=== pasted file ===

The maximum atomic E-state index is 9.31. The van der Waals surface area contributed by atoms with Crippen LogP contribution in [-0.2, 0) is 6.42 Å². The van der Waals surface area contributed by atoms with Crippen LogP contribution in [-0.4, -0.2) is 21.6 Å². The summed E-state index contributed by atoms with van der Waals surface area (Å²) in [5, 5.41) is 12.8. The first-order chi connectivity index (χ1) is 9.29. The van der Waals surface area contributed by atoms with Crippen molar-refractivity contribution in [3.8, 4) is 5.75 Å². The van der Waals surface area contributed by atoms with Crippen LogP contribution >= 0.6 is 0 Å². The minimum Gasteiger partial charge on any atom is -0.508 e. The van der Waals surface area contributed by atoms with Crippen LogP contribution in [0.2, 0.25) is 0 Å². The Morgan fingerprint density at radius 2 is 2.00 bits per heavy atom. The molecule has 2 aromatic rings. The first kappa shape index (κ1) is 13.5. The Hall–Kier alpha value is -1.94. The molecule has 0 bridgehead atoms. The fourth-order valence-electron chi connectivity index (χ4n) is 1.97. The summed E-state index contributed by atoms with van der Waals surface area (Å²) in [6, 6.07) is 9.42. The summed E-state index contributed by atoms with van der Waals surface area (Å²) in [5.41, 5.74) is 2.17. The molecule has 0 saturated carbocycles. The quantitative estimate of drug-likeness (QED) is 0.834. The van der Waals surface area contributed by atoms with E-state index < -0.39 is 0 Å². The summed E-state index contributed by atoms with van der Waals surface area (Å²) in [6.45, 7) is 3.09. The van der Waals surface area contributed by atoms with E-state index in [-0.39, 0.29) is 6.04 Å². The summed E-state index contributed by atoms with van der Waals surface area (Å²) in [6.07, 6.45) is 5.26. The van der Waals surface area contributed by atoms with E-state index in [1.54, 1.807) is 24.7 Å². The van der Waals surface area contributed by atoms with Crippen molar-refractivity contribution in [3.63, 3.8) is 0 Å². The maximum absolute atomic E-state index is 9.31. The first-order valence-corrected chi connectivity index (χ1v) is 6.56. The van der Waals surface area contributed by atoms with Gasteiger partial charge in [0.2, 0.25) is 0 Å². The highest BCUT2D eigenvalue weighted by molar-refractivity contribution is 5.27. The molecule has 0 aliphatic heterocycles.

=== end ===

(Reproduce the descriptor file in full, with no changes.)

The maximum atomic E-state index is 9.31. The van der Waals surface area contributed by atoms with Crippen LogP contribution in [-0.2, 0) is 6.42 Å². The van der Waals surface area contributed by atoms with Crippen LogP contribution in [-0.4, -0.2) is 21.6 Å². The summed E-state index contributed by atoms with van der Waals surface area (Å²) in [5, 5.41) is 12.8. The first-order chi connectivity index (χ1) is 9.29. The van der Waals surface area contributed by atoms with Crippen molar-refractivity contribution in [3.8, 4) is 5.75 Å². The van der Waals surface area contributed by atoms with Crippen LogP contribution >= 0.6 is 0 Å². The minimum Gasteiger partial charge on any atom is -0.508 e. The van der Waals surface area contributed by atoms with Crippen LogP contribution in [0.2, 0.25) is 0 Å². The Morgan fingerprint density at radius 2 is 2.00 bits per heavy atom. The molecule has 2 aromatic rings. The first kappa shape index (κ1) is 13.5. The Hall–Kier alpha value is -1.94. The molecule has 0 bridgehead atoms. The fourth-order valence-electron chi connectivity index (χ4n) is 1.97. The summed E-state index contributed by atoms with van der Waals surface area (Å²) in [6, 6.07) is 9.42. The summed E-state index contributed by atoms with van der Waals surface area (Å²) in [5.41, 5.74) is 2.17. The molecule has 0 saturated carbocycles. The quantitative estimate of drug-likeness (QED) is 0.834. The van der Waals surface area contributed by atoms with E-state index < -0.39 is 0 Å². The summed E-state index contributed by atoms with van der Waals surface area (Å²) in [6.45, 7) is 3.09. The van der Waals surface area contributed by atoms with E-state index in [-0.39, 0.29) is 6.04 Å². The summed E-state index contributed by atoms with van der Waals surface area (Å²) in [6.07, 6.45) is 5.26. The van der Waals surface area contributed by atoms with E-state index in [1.54, 1.807) is 24.7 Å². The van der Waals surface area contributed by atoms with Crippen molar-refractivity contribution in [3.63, 3.8) is 0 Å². The maximum absolute atomic E-state index is 9.31. The first-order valence-corrected chi connectivity index (χ1v) is 6.56. The van der Waals surface area contributed by atoms with Gasteiger partial charge in [0.2, 0.25) is 0 Å². The highest BCUT2D eigenvalue weighted by molar-refractivity contribution is 5.27. The molecule has 0 aliphatic heterocycles.